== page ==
Florida Museum: Digital records of preserved plants and animals change how scientists explore the world

Florida Museum: Digital records of preserved plants and animals change how scientists explore the world. “There’s a whole world behind the scenes at natural history museums that most people never see. Museum collections house millions upon millions of dinosaur bones, pickled sharks, dried leaves, and every other part of the natural world you can think of–more than could ever be put on display. Instead, these specimens are used in research by scientists trying to understand how different kinds of life evolved and how we can protect them. And a new study in Plos One delves into how scientists are using digital records of all these specimens.”

Natural History Museum Blog: Digitising Butterfly types of the 21st century |Digital Collections Programme

Natural History Museum Blog: Digitising Butterfly types of the 21st century |Digital Collections Programme. “Some of the Museum’s invaluable butterfly reference material, previously only accessible to a handful of scientists, has been released onto the Museum’s Data Portal. Over 90% of these specimens were designated as types in the 21st Century, but this is the first time that images of many of these species have been freely accessible to the global community.”

BBC: ‘Digital museum’ brings millions of fossils out of the dark

BBC: ‘Digital museum’ brings millions of fossils out of the dark. “The bid to create a ‘global digital museum’ has been welcomed by scientists, who say it will enable them to study valuable specimens that are currently “hidden” in museum drawers. Museums including London’s Natural History Museum and the Smithsonian in Washington DC are involved.”

University of Helsinki: Bring­ing nature on­line – all 13 mil­lion samples of it

University of Helsinki: Bring­ing nature on­line – all 13 mil­lion samples of it. “In downtown Helsinki, the remains of millions of animals and plants rest in cabinets in the long hallways of the Finnish Museum of Natural History. They’ve been collected over 300 years, and in the era of climate change and biodiversity loss they are more important than ever. But how will one transfer more than 13 million specimens from the cabinets to the Internet?”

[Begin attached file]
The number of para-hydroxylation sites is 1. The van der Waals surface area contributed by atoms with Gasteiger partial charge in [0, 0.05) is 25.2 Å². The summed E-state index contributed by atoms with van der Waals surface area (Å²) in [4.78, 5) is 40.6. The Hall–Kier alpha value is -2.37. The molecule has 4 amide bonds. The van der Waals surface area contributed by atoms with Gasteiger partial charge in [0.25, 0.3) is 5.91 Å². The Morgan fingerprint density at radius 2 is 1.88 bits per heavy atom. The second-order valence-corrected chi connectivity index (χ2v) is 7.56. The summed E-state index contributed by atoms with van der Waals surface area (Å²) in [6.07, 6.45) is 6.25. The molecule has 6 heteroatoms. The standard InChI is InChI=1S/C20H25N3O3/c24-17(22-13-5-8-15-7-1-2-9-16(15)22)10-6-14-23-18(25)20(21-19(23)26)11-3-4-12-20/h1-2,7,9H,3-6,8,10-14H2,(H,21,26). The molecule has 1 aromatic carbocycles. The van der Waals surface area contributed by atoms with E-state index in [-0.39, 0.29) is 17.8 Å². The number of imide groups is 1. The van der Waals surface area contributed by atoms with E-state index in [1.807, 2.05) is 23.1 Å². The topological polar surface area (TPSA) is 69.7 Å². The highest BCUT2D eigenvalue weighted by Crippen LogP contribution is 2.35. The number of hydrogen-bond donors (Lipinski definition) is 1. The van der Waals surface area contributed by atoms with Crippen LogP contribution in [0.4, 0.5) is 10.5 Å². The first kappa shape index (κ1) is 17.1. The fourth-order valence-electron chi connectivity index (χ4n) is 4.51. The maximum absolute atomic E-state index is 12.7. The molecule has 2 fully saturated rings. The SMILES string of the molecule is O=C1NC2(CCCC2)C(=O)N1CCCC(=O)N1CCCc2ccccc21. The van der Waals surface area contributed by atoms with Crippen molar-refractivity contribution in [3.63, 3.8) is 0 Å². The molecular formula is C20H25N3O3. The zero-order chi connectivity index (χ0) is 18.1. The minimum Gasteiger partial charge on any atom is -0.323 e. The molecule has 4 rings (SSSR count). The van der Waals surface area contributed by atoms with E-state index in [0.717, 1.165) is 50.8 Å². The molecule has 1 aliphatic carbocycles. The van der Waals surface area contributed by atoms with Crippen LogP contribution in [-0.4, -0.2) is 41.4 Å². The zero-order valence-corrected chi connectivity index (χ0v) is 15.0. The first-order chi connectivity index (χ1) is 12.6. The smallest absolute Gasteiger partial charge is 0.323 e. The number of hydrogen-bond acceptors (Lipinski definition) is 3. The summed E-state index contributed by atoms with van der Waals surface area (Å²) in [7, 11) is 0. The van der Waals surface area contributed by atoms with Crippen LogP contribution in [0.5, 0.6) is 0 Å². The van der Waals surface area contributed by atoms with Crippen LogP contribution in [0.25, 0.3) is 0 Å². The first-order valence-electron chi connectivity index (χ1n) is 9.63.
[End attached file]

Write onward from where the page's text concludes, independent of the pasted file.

RPI: Applying Network Analysis to Natural History

RPI: Applying Network Analysis to Natural History. “A team of researchers is using network analysis techniques – popularized through social media applications – to find patterns in Earth’s natural history, as detailed in a paper published today in the Proceedings of the National Academy of Science (PNAS). By using network analysis to search for communities of marine life in the fossil records of the Paleobiology Database, the team, including researchers at Rensselaer Polytechnic Institute, was able to quantify the ecological impacts of major events like mass extinctions and may help us anticipate the consequences of a ‘sixth mass extinction.'”

Wired: The Natural History Museum is going high tech to save its archive

Wired: The Natural History Museum is going high tech to save its archive. “London’s Natural History Museum is digitising its specimens – all 80 million of them. ‘We need to record them to create data in aggregate,’ says Vince Smith, the museum’s head of informatics. With the collection including everything from a blue whale skeleton to Martian meteorites, progress is understandably slow: since the project started in 2014, the museum has only digitised 4.5 per cent of the collection. Undeterred, the 11-person digital collections team has set its sights on recording 20 million specimens in the next few years with specially developed kit.”

University of Wisconsin-Madison: Campus museums recreate ‘cabinet of natural history’ digitally

University of Wisconsin-Madison: Campus museums recreate ‘cabinet of natural history’ digitally. “A new UW2020 initiative will centralize the databases of the university’s five natural history museums, which have separated over the decades to specialize and accommodate growing collections. The 1.3-million-specimen Wisconsin State Herbarium will coordinate with the zoology, geology, entomology and anthropology museums to merge records in a way that allows researchers to study the full scope of natural artifacts in one central location. This digital cabinet of natural history will link the museums’ combined 9 million-plus specimens that span all seven continents, the moon and Mars.”